center, a company identified only as Project Velo is considering AllianceFlorida at Cecil Commerce Center for a 1,200 job, 1 million-square-foot product distribution center.
Of those jobs, 325 jobs would pay an annual average salary of $50,675. All of the jobs would be created by Dec. 31, 2019, according to city legislation filed Wednesday.
The company requests incentives of almost $8.3 million, comprising nearly $7.1 million from the city and $1.2 million from the state.
While there is no name attached, the company is described as “one of the leaders in the product distribution marketplace.”
It is considering Cecil as a distribution hub for its “diverse array of products” and plans to make a final decision this year whether it will select the site for one of its distribution centers.
It anticipates an estimated capital investment of about $115 million in equipment, furniture, land and real estate improvements.
The bill, 2016-654, would be fast-tracked. It is scheduled to be introduced Tuesday. The bill would then be heard Oct. 5 by the City Council Finance Committee and, if approved, move for a full council vote Oct. 11.
The city would provide a $6.7 million Recapture Enhanced Value grant, a $200,000 training grant and a Qualified Target Industry Tax Refund of $195,000 for the 325 jobs.
The state would pay for the 80 percent QTI match of $780,000 and a $420,000 training grant.
According to the summary, the Cecil Commerce Center location will make jobs accessible to residents in some of Jacksonville’s high unemployment areas.
The city-owned business park is in West Jacksonville, south of Interstate 10 at Cecil Commerce Center Parkway and Normandy Boulevard.
Project Velo has been winding through public records, but hasn’t been identified.
Cecil Commerce Center master developer Hillwood Investment Properties reported in June that during the first quarter, it had drawn up a layout for a facility of 850,000 square feet that could be expanded to 1 million square feet.
It was responding to a request for proposals from a broker representing a prospect. It included hard cost estimates.
Hillwood Senior Vice President Dan Tatsch, who declined comment Wednesday, said previously a distribution center of that nature would be significant to the market, but would not identify the prospect.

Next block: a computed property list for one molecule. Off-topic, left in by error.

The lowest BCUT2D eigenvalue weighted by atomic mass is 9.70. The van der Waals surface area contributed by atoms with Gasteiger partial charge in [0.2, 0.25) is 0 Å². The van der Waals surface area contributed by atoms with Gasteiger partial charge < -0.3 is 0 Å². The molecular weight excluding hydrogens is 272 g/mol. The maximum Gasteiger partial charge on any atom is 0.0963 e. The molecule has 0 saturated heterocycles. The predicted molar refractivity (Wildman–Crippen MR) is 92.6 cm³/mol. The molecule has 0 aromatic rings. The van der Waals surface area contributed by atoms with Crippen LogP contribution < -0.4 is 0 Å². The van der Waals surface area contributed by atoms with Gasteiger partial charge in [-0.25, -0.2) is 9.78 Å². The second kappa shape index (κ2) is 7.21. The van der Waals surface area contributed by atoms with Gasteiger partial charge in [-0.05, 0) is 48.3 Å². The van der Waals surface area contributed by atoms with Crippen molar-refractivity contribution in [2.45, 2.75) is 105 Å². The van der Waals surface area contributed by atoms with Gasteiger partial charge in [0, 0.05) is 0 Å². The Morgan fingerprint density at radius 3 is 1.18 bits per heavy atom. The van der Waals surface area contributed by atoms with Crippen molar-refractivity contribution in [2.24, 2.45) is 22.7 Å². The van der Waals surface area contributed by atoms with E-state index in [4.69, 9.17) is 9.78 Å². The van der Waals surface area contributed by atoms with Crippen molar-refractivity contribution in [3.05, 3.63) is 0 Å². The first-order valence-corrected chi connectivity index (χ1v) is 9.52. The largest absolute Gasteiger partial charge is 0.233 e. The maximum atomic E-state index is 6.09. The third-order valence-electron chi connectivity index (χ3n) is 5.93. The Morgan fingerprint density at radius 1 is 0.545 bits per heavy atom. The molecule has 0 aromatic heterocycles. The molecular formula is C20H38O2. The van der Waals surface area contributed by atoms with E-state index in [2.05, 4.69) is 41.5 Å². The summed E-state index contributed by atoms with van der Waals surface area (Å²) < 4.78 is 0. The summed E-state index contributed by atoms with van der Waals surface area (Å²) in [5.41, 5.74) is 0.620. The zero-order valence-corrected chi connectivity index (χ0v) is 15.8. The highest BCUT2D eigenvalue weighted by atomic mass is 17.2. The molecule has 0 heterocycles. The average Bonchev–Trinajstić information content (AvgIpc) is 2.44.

Since then, Dallas-based Hillwood filed applications that outlined a 1,000-job, around-the-clock regional package facility for a national company. It would need 1,159 parking spaces for office and warehouse employees as well as truck and van drivers.
More employees would be needed on a seasonal basis.
The more than 1 million-square-foot facility, at 13333 103rd St., would include 40,000 square feet of office space. Hillwood wants to buy the 86-acre site for the project by mid-October.
The legislation filed Wednesday said if the project moves forward, Hillwood would buy the property from the city for $8,819 an acre, or more than $758,000.
The site, known as Parcel C, is described as wooded and one that will require a large amount of infrastructure and fill material to accommodate the proposed facility.
Velo’s descriptions sound similar to Project Rex, Amazon.com’s code name on legislation adopted in April.
If approved, the deal would be the second huge distribution center adopted by council in six months.
In fact, the two deals are similar in many ways and raise the question whether Project Velo is a second Amazon.com center. The Seattle-based e-commerce retailer is opening a 1,500-job fulfillment center in North Jacksonville in time for the 2017 holiday shipping season.
It’s not unusual for Amazon.com to open second centers in the same cities. Amazon.com has not responded to a request for comment.
The North Jacksonville Amazon.com center, at 12900 Pecan Park Road just off of Interstate 295, will pick, pack and ship smaller consumer goods, such as books and consumer electronics. It is about 23 miles north of the Cecil Commerce Center site.
In cities with more than one center, one typically handles those smaller items while a second packs and ships larger items, such as kayaks, furniture and TVs.
Amazon.com also operates smaller “last mile” sortation centers that sort sealed packages for shipment to local post offices for the final delivery to customers.
Compare the two projects:
• Amazon.com is building a $200 million fulfillment center that will create 1,500 jobs, of which 500 would pay an average of $50,000. Project Velo is a $115 million product distribution center with 1,200 jobs, of which 325 would pay $50,000.
• The North Jacksonville city and state incentives totaled $18.4 million, including a $5.5 million road grant. The Cecil total is $8.3 million, without a road grant. Project Velo is 1 million square feet, while Amazon.com is a footprint of 855,000 square feet but a total multilevel size of 2.4 million square feet.
• Both projects must create their jobs by year-end 2019. Both anticipate a high level of seasonal hiring.
• And both companies — Amazon.com and Project Velo — said the locations were among several under consideration for multiple centers. Amazon.com has been adding many centers this year, unlike other companies that might open one or a few at time.
After Amazon.com said in July it was opening the fulfillment center in Jacksonville, the city’s interest in more of the company’s functions immediately became clear.
JAXUSA Partnership President Jerry Mallot said then the city was encouraging Amazon.com to pursue more regional projects. “Our work with them is not finished,” he said.
Mallot and other economic developers said in July that Amazon.com has been a seven-year recruitment effort.